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GREEN GIGS: Vic Gov’s medium density, safer transport for women in NSW, Feds & disaster recovery

people at train station

The latest bunch of tenders and projects from government sources around the country.


Development Victoria is looking for a builder to deliver 22 townhouses in Taylors Quarter at Taylors Lakes, 26 kilometres north west of Melbourne.

These are homes for the open market, rather than specifically affordable product, and are part of a large urban redevelopment precinct which will also include detached dwellings, parklands and other public open space.

The whole precinct is targeting UDIA EnviroDevelopment specifications and there are mandatory design guidelines developed by Brimbank City Council which will apply to the 22 townhouses. These include mandatory gas-boosted solar hot water, mandatory passive solar design, and at least 95 per cent low VOC paints, flooring and finishes throughout. Solar PV energy systems are encouraged, and rainwater tanks plumbed to toilets and laundry a must.

All structural timber, decorative timbers and window frames must be either Forestry Stewardship Council (FSC) or Australian Forestry Standard (AFS) accredited, and any engineered wood products must be best practice low-formaldehyde E0-rated.

Bids close at 5pm Victorian time on 30 March 2020, full Request for Proposal documentation including masterplan and Design Guidelines here.

How can we make public transport feel safer?

We all know public transport is key to reducing private car use for a low-carbon transition, however, many women do not feel safe using it, especially after dark. Transport for NSW wants to change this, with an innovation challenge to find some workable solutions.

It wants pitches to address the problem of how data and insights can be used to inform decisions and actions that will make public transport safer for women at night. Research shows that because women often don’t feel safe in the city at night, they limit where they go and when, which leads to reduced participation in work, study and the nightlife of the city.

The challenge builds on discussions at the recent Women and Safety in the City Symposium and work TfNSW has undertaken with the Greater Sydney Commission and Committee for Sydney to develop a Women’s Safety Charter.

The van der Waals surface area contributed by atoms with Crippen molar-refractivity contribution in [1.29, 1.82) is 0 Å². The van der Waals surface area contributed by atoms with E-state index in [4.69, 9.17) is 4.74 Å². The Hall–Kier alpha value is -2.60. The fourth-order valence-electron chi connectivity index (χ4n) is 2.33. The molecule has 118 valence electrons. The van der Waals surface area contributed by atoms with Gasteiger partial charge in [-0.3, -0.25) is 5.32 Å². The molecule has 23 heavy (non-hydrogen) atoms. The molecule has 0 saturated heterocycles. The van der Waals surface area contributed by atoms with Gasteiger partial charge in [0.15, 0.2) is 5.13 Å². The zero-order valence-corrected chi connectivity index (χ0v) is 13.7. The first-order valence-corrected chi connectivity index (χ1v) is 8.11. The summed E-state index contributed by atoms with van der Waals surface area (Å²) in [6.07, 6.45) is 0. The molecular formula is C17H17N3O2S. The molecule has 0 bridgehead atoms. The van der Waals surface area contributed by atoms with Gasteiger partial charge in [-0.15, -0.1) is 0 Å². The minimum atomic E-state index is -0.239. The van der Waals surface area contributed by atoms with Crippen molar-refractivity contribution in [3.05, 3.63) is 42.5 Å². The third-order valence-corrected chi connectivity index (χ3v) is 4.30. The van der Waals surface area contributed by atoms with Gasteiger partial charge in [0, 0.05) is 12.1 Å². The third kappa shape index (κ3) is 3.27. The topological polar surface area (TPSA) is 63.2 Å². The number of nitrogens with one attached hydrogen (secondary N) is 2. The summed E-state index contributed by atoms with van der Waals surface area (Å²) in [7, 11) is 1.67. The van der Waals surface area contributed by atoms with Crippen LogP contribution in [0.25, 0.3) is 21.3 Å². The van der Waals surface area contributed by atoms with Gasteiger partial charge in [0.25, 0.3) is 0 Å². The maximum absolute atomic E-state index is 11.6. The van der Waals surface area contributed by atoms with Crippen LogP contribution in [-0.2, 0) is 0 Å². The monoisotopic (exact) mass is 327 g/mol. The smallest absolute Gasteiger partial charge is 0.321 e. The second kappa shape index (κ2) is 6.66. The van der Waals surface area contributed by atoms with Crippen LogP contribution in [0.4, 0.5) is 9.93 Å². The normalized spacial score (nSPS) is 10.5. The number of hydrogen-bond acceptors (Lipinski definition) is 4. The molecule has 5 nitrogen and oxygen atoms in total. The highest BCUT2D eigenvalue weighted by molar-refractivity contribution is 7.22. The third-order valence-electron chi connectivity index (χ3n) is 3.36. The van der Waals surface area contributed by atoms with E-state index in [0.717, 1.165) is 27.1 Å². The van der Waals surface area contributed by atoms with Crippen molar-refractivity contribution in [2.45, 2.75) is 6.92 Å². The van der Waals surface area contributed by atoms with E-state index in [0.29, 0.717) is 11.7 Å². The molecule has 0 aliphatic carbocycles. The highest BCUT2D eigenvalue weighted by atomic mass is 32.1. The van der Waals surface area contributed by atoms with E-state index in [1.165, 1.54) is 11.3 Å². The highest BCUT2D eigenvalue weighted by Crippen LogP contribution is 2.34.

Part of TfNSW’s new Safety After Dark program, the challenge aims to engage startups and innovators in areas potentially including “deep technology”, place-based action, smart city technologies, alterations to the built environment, education and behaviour change. Solutions will need to be evidence-backed, scalable and replicable.

See full details of how to make a pitch before the closing date of 9 April here.

SA wants to get circular with organic waste

South Australian government agency, Green Industries SA, is keen to take a detailed look at the opportunities of the state’s organic processing sector, including potential economic and greenhouse gas emission reductions. The goal is for the sector to transition to a circular economy.

A tender is open for consultants with specific expertise across carbon accounting, economic analysis, agricultural research, soil research and state resource recovery. Collaborations between consultancies are welcome to pitch.

The task is two-fold: assess the current position of the sector in terms of material and value flows and quantify potential future opportunities to increase capacity and outputs. The industry and employment benefits also need to be quantified.

Currently, GISA estimates the value of recovered organics resources is $101.2 million. A big opportunity is for organics to be used to boost the state’s agricultural soils, which are generally deficient in organic matter, and to reduce the methane emissions generated when organic waste goes to landfill.

Types of organic waste to be considered include both residential and commercial solid and liquid organic wastes, as well as biosolids from wastewater.

Tender closes at 5pm SA time on 27 march – full details here.

Training businesses to be prepared for disaster

Drought, fires, flood and now COVID-19 have rocked the Australian business sector – so the push is on to help build knowledge about how to navigate disaster. The federal government has a tender open for the development and delivery of a series of half-day workshops around business continuity, disaster recovery planning and business interruption.

The workshops will be held in the capital cities and key regional centres, and the tenderer is not required to supply the venue.

What they do need to supply is practical and engaging content, learning materials and assessment tools. Sector-specific insights and case studies relevant to the region and/or sector should be included in the content.

Tender closes at 3pm ACT time 17 March. Full details here.

For tips and views contact editorial@thefifthestate.com.au

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